Dr. Elshafie Khidir Saeid
Almost all the political initiatives that have been launched since the 25th of October 2021 coup declare that their main goal is to resolve the Sudanese crisis and achieve a national reconciliation and national consensus in Sudan. Although the majority of these initiatives are stating clearly that their approach to resolving the Sudanese crisis is to walk through the path of civil democratic transformation and to address the political and social tension in the country which heralds a possible catastrophe, they miss the triad of “the political will, the vision and the tool” to materialize their ideas. However, some initiatives will inevitably aggravate the crisis and prevail in the state of conflicts & disagreements which hastens the catastrophe in the country.
These are the initiatives that are based on a perception of looking at the December 2018 revolution as if it was a stumbling block or a mistake in Sudan’s sociopolitical path. Definitely, such initiatives are also based on denying the principles of freedom, peace, and justice and they are equating the revolutionaries with those the people revolted against.
Almost all the initiatives in the Sudan political arena are calling for achieving national reconciliation, or a national consensus. Of course, these two concepts cannot be rejected by any sane person, but at the same time, it is not possible to allow them to be hijacked or to spoil their meanings, and tailor them to fit the size of the ousted regime personnel so as not to harm their feelings, wealth, or interests!
According to the political customs and traditions of the peoples all over the world, and as entrenched by the human experience, national reconciliation, or the national consensus, is achieved only when everyone agrees on a serious transitional option, according to which the existing forms of government that led to the crisis are finally liquidated, and new forms are codified by a democratic constitution that safeguards the rights of all and spares the country the disasters of bloody conflicts and civil wars.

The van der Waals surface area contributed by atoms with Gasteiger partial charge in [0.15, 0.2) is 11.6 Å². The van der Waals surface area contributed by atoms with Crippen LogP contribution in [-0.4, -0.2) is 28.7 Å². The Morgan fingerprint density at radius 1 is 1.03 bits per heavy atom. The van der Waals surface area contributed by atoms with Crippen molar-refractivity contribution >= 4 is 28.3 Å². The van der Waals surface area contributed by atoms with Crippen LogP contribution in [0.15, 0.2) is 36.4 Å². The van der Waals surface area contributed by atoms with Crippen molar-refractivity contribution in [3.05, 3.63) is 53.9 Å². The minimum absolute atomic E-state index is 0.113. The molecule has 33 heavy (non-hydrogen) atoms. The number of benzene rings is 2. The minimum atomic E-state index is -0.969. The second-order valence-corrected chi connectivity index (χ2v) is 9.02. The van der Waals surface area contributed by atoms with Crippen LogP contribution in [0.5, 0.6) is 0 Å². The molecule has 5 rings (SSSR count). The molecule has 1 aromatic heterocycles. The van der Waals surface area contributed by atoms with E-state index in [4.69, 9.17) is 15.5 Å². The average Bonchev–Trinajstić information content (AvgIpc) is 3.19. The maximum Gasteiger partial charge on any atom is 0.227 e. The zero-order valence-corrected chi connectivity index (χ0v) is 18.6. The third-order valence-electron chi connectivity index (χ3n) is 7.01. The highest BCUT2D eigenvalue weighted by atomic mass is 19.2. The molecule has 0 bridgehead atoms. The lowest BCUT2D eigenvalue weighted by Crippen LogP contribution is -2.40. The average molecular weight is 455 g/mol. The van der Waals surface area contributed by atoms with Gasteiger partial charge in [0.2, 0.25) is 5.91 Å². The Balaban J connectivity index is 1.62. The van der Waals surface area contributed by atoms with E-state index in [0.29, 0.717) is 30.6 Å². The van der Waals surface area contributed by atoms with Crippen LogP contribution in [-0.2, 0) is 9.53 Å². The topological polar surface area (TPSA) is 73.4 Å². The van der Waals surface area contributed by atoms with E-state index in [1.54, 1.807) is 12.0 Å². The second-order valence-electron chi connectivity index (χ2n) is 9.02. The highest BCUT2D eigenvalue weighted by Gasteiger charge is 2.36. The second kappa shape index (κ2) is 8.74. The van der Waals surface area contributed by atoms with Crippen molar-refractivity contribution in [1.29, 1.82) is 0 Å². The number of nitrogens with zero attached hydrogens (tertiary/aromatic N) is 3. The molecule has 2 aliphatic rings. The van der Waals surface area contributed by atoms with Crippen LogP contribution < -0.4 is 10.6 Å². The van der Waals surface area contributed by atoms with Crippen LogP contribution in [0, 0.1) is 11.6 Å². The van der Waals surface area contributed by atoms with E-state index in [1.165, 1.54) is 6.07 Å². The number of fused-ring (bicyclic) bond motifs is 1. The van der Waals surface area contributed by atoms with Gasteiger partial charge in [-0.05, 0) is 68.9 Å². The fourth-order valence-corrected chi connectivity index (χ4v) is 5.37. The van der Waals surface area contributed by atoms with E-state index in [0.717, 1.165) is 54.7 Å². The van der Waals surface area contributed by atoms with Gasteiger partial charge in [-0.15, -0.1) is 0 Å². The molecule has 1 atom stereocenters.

The experiences of the peoples who decided, or were forced by the circumstances of crises, to take the paths of the national reconciliation, confirm that reconciliation begins with a fundamental change in the apparatus of the existing/ ousted authority, its constitution, and its laws, besides that anyone of its personnel who committed crimes against the people and the country shall be removed from positions of government responsibility and sent to justice, the facts and the details of all crimes and practices of the ousted regime shall be published, and the judiciary shall be restored to its independence.
I do believe that the national reconciliation, or the national consensus, can be looked at, in part, as a construction for the future and a new experience on the ruins of a tyrannical regime. It is a fruitful building for a society to reconcile with itself and aspiring a needed state of rights, freedoms, and the rule of law.
Any project for national reconciliation or national consensus should not be bargaining with the principles of the revolution, or a deal between two or more parties to the conflict, or just a maneuver to save the body of the former regime, but rather it should result in an acknowledgment of the crisis and an agreement on the fundamentals that radically address this crisis.
And any approach less than this will be incompatible with the interests of our people and is not commensurate with the bitter sacrifices that they have made, and as if it mocks the blood and souls of the martyrs.